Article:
Action: Primates as Pets

Keeping an animal as a pet is a big responsibility from a goldfish to a dog. People often go into it without adequate knowledge of their pet's requirements. The demand for exotic pets such as reptiles, exotic fish and birds, wild cats and primates is on the rise in Europe, including the UK. These animals are not bred for domesticity and are often wild-caught. The animal's welfare in a captive setting is extremely difficult. This can be hard enough for specialists to acheive and is basically impossible for civilians to manage.

People keep pet primates, including those that are legal to keep in the UK such as marmosets and tamarins in addition to illegal ones like Javan slow lorises (see below), with little thought of the welfare of the individual or the wild population. Individuals are often taken from the wild and in some cases like Barbary macques (see right) or Javan slow lorises these species are endangered. They are then sold in a market or illegally smuggled out of the country to sell in Europe and America. People can buy them on holiday and bring them home. While they are babies they are cute, but they grow up. Adult macaques, for example, have large teeth and when they begin to reach sexual maturity they often become aggressive particularly when they have none of their own kind to interact with. Many primates can be very dangerous to humans with their intelligence, manual dexterity and strength.

No human can provide the things that a non-human primate needs to be happy. They do not have their families and they cannot be returned to them. In the wild they live in large groups and range over large areas. The foods they would find for themselves cannot be replicated. Many people realise that they cannot look after their primates after the damage has been done. They have been removed from their families and they often have health problems and become psychologically disturbed. There are very limited places for ex-pets in captivity and so they are often put to sleep.

In order to capture a baby primate from the wild an infants mother or in some cases whole family is killed to get the valuable babies. The number that are captured and the number that end up being sold do not match, many die on their way to being sold.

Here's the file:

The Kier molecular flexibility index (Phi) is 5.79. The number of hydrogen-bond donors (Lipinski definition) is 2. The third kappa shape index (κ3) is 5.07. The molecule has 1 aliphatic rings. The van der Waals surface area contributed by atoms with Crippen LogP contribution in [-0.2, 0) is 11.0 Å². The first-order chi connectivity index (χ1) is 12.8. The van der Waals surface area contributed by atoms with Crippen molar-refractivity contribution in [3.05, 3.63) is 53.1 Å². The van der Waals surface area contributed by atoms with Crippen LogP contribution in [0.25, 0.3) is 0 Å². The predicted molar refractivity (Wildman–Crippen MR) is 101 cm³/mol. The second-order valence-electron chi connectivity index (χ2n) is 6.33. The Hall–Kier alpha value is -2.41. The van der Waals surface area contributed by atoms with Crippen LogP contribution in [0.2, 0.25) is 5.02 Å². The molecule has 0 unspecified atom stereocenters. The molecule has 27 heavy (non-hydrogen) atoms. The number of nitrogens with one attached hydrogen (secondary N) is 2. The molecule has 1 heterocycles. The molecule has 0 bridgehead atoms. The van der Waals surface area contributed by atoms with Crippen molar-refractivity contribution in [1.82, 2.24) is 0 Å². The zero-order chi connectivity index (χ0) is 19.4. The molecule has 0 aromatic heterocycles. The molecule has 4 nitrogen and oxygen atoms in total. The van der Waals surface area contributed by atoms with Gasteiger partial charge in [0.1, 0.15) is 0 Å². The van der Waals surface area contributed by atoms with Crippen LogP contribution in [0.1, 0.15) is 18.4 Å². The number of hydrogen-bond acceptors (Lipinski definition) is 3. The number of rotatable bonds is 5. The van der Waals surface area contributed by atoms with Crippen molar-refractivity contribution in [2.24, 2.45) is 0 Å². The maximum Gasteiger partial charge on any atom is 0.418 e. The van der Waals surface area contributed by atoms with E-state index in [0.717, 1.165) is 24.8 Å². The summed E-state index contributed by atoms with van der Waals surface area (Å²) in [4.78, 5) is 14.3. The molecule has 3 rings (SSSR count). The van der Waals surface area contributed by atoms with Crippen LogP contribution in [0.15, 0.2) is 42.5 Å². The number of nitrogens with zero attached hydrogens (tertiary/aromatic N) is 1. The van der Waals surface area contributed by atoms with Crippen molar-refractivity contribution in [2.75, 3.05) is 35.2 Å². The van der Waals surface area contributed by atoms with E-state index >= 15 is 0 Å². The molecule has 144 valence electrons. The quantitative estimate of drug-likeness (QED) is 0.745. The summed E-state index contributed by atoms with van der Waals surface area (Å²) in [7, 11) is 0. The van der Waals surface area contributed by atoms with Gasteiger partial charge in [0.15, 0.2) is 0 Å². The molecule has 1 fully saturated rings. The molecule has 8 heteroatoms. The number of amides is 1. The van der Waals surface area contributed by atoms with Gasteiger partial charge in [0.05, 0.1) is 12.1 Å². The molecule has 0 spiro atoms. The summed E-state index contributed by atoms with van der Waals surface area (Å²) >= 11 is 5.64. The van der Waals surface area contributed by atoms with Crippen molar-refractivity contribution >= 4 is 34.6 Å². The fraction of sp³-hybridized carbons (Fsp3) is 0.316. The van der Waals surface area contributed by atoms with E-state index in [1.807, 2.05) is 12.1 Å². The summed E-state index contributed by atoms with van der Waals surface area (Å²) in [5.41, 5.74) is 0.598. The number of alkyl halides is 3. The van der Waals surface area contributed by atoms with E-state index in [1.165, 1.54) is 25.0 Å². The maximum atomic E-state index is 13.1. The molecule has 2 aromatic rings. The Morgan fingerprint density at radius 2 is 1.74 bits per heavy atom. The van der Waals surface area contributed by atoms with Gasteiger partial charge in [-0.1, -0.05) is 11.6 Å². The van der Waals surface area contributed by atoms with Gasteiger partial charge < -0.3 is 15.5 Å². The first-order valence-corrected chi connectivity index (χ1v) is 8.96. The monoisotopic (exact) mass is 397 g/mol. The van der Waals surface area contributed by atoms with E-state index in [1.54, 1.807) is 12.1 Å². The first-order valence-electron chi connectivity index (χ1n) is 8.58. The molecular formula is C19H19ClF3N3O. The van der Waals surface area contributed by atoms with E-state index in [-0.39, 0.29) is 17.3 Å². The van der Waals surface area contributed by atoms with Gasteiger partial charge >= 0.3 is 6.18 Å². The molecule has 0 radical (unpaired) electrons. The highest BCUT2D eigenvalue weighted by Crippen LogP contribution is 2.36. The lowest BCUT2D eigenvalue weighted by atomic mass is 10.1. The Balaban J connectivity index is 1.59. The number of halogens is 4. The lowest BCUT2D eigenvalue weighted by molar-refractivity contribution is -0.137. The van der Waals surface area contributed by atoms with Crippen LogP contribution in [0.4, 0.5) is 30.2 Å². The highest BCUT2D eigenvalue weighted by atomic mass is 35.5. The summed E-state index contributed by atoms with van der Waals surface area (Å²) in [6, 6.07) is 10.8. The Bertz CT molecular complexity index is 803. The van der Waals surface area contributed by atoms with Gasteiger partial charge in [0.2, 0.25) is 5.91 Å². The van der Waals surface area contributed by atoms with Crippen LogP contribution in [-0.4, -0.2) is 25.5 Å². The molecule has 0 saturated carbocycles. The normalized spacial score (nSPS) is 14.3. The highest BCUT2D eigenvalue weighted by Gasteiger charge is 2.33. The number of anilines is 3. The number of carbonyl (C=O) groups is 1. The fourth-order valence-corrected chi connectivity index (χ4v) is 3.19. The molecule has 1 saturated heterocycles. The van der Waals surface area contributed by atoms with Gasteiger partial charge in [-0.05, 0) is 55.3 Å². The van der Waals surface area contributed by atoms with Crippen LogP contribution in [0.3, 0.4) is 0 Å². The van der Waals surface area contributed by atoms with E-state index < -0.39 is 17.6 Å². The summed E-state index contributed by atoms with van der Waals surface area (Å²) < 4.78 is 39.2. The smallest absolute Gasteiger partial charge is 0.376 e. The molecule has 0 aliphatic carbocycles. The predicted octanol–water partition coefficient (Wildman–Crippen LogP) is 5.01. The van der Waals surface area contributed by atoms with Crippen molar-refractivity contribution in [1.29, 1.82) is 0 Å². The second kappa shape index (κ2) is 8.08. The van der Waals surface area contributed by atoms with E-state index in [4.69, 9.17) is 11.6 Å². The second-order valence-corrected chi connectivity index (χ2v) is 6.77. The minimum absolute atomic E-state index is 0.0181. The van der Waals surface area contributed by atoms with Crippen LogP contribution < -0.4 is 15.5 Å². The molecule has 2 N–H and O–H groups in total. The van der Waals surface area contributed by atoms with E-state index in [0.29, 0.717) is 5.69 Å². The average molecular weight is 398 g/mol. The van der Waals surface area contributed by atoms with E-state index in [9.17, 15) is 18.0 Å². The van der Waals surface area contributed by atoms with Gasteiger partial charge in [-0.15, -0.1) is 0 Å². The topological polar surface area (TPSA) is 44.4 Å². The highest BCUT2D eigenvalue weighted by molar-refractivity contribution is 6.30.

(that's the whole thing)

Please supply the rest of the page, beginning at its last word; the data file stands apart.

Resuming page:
A big contributing factor is media, particularly YouTube, portrayal of monkeys as pets. When Finding Nemo came out, which is essentially about the problems of catching wild fish to be kept as pets, the demand for clown fish sky-rocketed. This led to an increase of extraction from the wild. That is probably the oppostie of what the makers wanted. Showing any exotic animal as a pet makes it desirable and normalises it. Stopping these videos might have more of an impact on the demand for primates as pets than by telling people the impact of the trade.

Please visit BMCRif's website to learn more about Barbary macaques in Morocco and Wild Futures for primate pet trade in general.

Pet as primates is explored in our play Muna the Monkey

Take Action

The two most useful things that can be done is to help the campaign to ban the keeping of primates as pets in the UK and challenge animal abuse when you see it. That can be by saying no to having your photo taken with a primate or other animal prop while on holiday or flagging up videos on YouTube. A good example is the 'Baby monkey on the back of a pig' video that has been very popular. This depicts a baby macaque and baby pig who are in a captive environment where they are lost and confused. They are having food thrown at them by spectators and are running around collecting food. It is easy to see why an uninformed person might think that this was entertaining, it has baby animals looking cute but it actually shows two orphans who are terrified and who should certainly not be anywhere near the public. They should have no interactions with humans other than with their care-providers. If you come across this or another video that depicts similar cruelty for the sake of amusement, report it on YouTube as animal abuse, maybe leave a comment but be prepared to receive some less than pleasant messages in reply.

Another example are the multitude of videos portraying pet primates including slow lorises which seem cute until you firstly think of how most of them became pets and secondly when you try to understand what is happening from their point of view. These nocturnal animals are always filmed in the light which is dazzling and confusing for them. When they are being 'tickled' they are often displaying their fear response to this invasion of their bodies. These videos make people think that they want a primate as a pet but that is the worst possible message.

It can be hard but try to be patient and calm in all your comments, if you are angry then just don't reply. It can be infuriating, particularly if you are talking to someone in person, many people do not want to hear it but you reach people without knowing you have. The more information is shared the better the chances of primates and other exotic animals being banned as pets and that cannot come to soon. So be strong and have faith that someone has heard you, even if they haven't told you so yet.


site developed by Mark Iliff and Joy Iliff, Talespinner